Defending Paula Deen doesn’t necessarily make Scott Adams a racist. Being an old white lady from a family in Savannah, Georgia that once owned slaves doesn’t prove you’re a racist, either. But as Southerners would say, the horse was already out of the barn at that point: the most damning part of the deposition revealed Deen’s own desire to hold a plantation-style wedding staffed by nothing but black men. Jackson’s sexual discrimination lawsuit claims Paula referred to these men as “little niggers.” Deen, under cross examination, admits to the plantation idea, referring to the costumed waiters she wanted only as “like slaves… From the Civil War.” At that point, you pretty much have all the context you need. Adams refused to believe she’d ever said the word in a way he himself would consider offensive, but some ideas are offensive, too. (Another example: An interview from last year where Deen said that slave owners themselves were not prejudiced because slaves “were like our family.”

Her own attempt to move the racial goalposts was another offense. In a classic case of blaming the victim, she created a new racial context that played on white people’s pre-established narrative on black people. According to her, there were but three times in her life that she came in contact with the infamous word, all of which she attempted to explain away by shifting blame to blacks and black culture:

1. She was robbed by a black man, but only used the word after, in recounting the incident to her husband.

2. Her husband told her a joke using the n-word, which she presumably laughed at.

3. She once recounted an incident in which one black man used the word to describe another black man.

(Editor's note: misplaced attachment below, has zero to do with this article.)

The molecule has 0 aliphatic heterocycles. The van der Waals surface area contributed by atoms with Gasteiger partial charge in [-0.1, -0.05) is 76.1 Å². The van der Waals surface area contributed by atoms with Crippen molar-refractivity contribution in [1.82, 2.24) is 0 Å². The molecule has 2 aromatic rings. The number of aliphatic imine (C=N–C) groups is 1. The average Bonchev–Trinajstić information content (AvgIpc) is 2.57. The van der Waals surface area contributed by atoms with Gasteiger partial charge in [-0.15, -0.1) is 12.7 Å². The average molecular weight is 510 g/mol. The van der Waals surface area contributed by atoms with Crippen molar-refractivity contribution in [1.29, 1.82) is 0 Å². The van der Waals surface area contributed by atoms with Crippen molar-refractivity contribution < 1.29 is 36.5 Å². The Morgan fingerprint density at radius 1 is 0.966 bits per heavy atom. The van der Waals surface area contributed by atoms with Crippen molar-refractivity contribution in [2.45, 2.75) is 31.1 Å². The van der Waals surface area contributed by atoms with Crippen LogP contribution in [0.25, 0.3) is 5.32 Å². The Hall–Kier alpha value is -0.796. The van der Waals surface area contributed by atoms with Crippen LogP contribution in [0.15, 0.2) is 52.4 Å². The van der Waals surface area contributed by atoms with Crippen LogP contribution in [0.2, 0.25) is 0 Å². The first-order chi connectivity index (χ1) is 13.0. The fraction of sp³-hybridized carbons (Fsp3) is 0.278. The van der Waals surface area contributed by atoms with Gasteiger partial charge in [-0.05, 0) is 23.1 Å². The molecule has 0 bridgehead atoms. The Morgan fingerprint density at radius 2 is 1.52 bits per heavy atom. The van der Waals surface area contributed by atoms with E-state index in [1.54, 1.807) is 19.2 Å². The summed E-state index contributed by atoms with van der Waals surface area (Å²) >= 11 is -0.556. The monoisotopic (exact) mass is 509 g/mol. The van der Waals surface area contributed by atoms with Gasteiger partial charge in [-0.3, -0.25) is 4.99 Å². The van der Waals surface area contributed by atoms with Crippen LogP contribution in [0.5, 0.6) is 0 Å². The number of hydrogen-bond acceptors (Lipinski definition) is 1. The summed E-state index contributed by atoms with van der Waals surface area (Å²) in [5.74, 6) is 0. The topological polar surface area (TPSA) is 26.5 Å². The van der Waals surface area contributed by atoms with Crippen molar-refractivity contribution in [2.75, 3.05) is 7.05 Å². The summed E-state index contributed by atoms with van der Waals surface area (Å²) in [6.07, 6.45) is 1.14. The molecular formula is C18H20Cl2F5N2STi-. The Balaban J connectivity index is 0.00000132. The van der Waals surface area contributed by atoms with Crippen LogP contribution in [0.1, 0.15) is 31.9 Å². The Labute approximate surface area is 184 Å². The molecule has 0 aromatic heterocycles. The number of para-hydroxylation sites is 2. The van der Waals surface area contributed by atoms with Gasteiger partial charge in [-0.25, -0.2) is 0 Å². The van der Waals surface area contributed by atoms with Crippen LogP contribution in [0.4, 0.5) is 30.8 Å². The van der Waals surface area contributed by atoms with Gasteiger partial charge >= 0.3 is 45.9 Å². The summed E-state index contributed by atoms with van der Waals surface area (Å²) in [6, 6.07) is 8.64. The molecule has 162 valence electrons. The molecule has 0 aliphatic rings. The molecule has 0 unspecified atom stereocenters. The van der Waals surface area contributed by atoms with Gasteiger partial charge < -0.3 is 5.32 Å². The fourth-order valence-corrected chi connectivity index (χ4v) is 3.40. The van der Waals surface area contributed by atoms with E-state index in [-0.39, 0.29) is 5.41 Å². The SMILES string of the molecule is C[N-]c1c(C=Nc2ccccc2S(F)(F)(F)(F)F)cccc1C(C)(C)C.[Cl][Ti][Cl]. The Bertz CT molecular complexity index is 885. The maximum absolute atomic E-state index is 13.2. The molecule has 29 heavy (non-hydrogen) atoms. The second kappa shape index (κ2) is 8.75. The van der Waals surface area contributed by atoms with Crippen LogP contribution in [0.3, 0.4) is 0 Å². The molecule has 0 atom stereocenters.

Note that at no time does Paula say the word to (or even near) a black person. The context is always one which most white folks — but not most black ones — would consider inoffensive. She manages to reinforce her martyrdom amongst her base by playing down to their worst image of blacks: they’re a threat, they don’t respect each other, and being a minority group, they’re pretty funny. Welcome to the new context.

Her supporters, taking her cue, decry this scandal as a witch hunt and a threat to freedom of speech, thereby creating a phony persecution by America’s own new context: a non-white majority. And this recontextualization is also false. For one thing, speech that’s bought and paid for isn’t free: if Americans really believe in voting with their dollars, they’re absolutely allowed to buy her self-published cookbook or watch a podcast she streams herself.

As for witch hunts, they are by definition an attempt to brand someone as something they’re not. If Paula Deen had actually been accused of witchery, her defense would have translated into a tearful public square “apology” about how she’d only given the preacher’s daughter epilepsy because he’d tried to steal her cows. And besides, mortals are funny. They call each other witches all the time. It’d be great if we could have a party where we kill their crops and have sex with the Devil, just like in the old days. But please don’t take any of this out of context.